Finnish cadet trades pea soup for Armagnac sauce
Matti Hautanen is Finland’s first military exchange student in France
By Minna Nalbantoglu in Garrigues
A tank manned by French soldiers is stopped by rebels at a roadblock. They taunt the French and fire in the air. One of the crowd wants to break the antenna on the vehicle.
Matti Hautanen, a Finnish lieutenant, tries to figure out how the soldiers might manage to move ahead.
"What is your price?" he asks in French.
"Lots of cigarettes, rations!"
The soldiers are training officers’ skills. They are lieutenants at the Monptellier École militaire in France. Portraying the rebels are French paratroopers.
They are practicing for peacekeeping duties. The aim of the exercise is to evacuate nine French civilians who have been captured by the rebels. Although the location is the Garrigues military exercise camp in the south of France, one might easily imagine being in Ivory Coast or the Balkans. The paratroopers play their rebel roles with fervour.
Hautanen, a cadet at Finland’s National Defence University, is spending a year as an exchange student in France. He is the first Finnish cadet to take part in an exchange programme abroad.
An extra flavour provided by the training in France comes from the country’s long experience with difficult situations around the world.
"All trainers here have seen things in other countries that Finnish trainers have not necessarily experienced", Hautanen explains.
For instance, Captain Pierre-Philippe André, the leader of the exercise in Garrigues, was in Ivory Coast in 2004, when thousands of French citizens were evacuated during a flare up of violence there.
Finland also has many soldiers in peacekeeping duties. Currently, Finns and French are working together in Lebanon, Kosovo, and Afghanistan. The departure of the 23-year-old Hautanen to France to study is aimed at improving this cooperation.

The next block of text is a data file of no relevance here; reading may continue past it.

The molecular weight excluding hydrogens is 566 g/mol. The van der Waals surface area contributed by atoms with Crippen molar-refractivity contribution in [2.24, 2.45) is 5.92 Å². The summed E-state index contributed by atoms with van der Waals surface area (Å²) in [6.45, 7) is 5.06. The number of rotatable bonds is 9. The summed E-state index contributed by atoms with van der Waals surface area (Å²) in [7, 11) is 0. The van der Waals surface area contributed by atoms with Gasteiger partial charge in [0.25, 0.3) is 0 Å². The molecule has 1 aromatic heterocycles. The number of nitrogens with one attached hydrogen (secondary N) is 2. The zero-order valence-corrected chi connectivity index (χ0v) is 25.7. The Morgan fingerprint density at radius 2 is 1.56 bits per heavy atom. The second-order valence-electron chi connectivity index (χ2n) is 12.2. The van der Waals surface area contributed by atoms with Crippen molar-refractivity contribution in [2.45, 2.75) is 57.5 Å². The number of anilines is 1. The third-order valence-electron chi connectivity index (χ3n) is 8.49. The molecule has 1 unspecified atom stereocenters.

"The goal is to gain experience and learn French", he says. Very few Finnish officers speak French.
Hautanen has gained experience in matters such as desert warfare, which came up during a joint exercise with the Foreign Legion in the heat of Djibouti in January. Later there were manoeuvres in desert warfare in Germany and an exercise in the Alps.
Hautanen says that the training is more physically demanding than in Finland. The soldiers are made to run very much. Hautanen has lost ten kilos of weight.
This is not to say that the French Army would not advance on its stomach. The food is excellent.
"It is rather strange that instead of pea soup, we get duck, squid in Armagnac sauce, and hare pate", Hautanen says.
There is a chest at the camp where the soldiers can get soft drinks, beer, and chocolate.
Hautanen, who graduates next year, has won praise from his trainers for his skills. Lieutenant-Colonel Cyrille Youchtchenko, who trains the lieutenants, says that he would be happy to take more Finns into the school.
"Certainly, if all Finnish Lieutenants are like Hautanen."
Captain André says that learning cuts both ways.
"The French are learning precision and clam behaviour from Matti, and Matti is learning the skills of a chicken thief who can get through any number of situations."
Helsingin Sanomat / First published in print 19.3.2007
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MINNA NALBANTOGLU / Helsingin Sanomat